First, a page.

Secondary research relies on existing data or research that has already been collected and published. This research method is typically a fairly easy and inexpensive way to discover market information, but it may also be less specific in addressing the questions you have.

Some sources of secondary research:
  • employees, friends or colleagues in the industry
  • libraries
  • government offices (town/city offices, planning departments, school districts, Statistics Canada)
  • chambers of commerce and business organizations
  • universities
  • trade magazines
  • industry websites publishing special reports or market trends, such as the Alberta Agriculture and Forestry (AAF) website with its wealth of agricultural market research available online at:
  • websites that offer information on broad topics of interest to a business such as (try searching “market research”) or websites dealing with general research statistics or industry data like the Canada Business Network.

Eight steps of market research

Now that you are ready to explore the idea of research for your business, it is time to plan your market research. The following eight steps can help you determine what you need and whether you may want outside help.

For this example, a baker of muffin products is used. To create your own plan, use the Market Research: Interactive Worksheet ( (either the digital version or the hard copy at the end of this factsheet) that walks you through this process for your business.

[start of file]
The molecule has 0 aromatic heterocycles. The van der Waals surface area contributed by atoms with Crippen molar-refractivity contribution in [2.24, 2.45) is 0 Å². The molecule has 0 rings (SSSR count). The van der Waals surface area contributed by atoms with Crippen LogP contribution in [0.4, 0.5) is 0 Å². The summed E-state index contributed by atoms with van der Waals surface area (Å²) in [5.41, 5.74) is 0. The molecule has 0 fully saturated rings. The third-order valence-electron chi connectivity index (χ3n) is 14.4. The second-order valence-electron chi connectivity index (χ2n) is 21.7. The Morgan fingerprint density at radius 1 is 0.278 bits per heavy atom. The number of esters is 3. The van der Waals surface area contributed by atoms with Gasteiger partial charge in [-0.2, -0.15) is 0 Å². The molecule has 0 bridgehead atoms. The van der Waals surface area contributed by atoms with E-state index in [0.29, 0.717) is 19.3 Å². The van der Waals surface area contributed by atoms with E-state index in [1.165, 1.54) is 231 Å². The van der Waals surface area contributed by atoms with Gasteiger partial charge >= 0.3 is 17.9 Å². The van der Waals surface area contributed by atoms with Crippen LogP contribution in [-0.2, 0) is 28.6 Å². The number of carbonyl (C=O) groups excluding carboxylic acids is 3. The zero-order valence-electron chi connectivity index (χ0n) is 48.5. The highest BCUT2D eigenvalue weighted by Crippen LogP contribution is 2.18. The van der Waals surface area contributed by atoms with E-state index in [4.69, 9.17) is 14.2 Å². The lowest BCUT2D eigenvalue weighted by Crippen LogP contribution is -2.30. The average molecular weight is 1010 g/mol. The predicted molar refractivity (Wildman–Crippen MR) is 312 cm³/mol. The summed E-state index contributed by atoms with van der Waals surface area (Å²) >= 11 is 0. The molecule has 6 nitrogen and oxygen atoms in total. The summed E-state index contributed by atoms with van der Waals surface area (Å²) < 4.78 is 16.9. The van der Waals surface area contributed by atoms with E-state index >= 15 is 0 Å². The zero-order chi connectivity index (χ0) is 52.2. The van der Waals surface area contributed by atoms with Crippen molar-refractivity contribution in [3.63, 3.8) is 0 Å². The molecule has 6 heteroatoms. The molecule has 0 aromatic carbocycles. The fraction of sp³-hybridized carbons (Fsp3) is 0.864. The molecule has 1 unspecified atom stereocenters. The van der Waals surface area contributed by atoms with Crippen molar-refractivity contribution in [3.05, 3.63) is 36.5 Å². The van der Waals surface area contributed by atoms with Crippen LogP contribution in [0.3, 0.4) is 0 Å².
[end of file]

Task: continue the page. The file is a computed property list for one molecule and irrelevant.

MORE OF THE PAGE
Step 1: Define your situation. Many adults in Alberta go to work every day without first eating breakfast. There are limited food choices, often only sweet pastries, available at worksites for mid-morning snacks. You supply local bakeries and coffee shops with healthy muffins, and you think there may be an opportunity for you to increase your business.

Step 2: Define your product or service. You want to market two varieties of low-fat, high-fibre homemade muffins: carrot/pineapple and zucchini/bran. The price of your products will be in line with other muffin choices.

Step 3: Create the objective(s) of your market research. You want to identify or verify that there is a target market or customer preference for these healthy muffins. You also want to estimate the size of this market. Ensure your objectives are clear, concise, realistic and commercially actionable.

Step 4: Look at existing information. You can begin by checking your sales receipts on your saskatoon cranberry muffins from the past three years. Receipts may show a steady increase in sales, indicating your market is ready for an increase in healthier muffin varieties. You can also ask the businesses you supply to indicate how well the healthier muffins sell at their locations. You will also want to assess what your competition offers.

Step 5: Collect additional information (if needed). Begin by looking at existing secondary market research for information on nutrition studies, peoples’ breakfast habits, the importance of nutrition when making food choices, etc. If more specific information is needed for your business, conduct primary market research that may include a taste test for your new muffin varieties at one or two of the businesses you supply. You could also conduct a formal focus group test with people who fit the profile of your potential market.

Step 6: Analyze the research. Does your research answer your questions? Contradictions or gaps in information may mean more research is needed.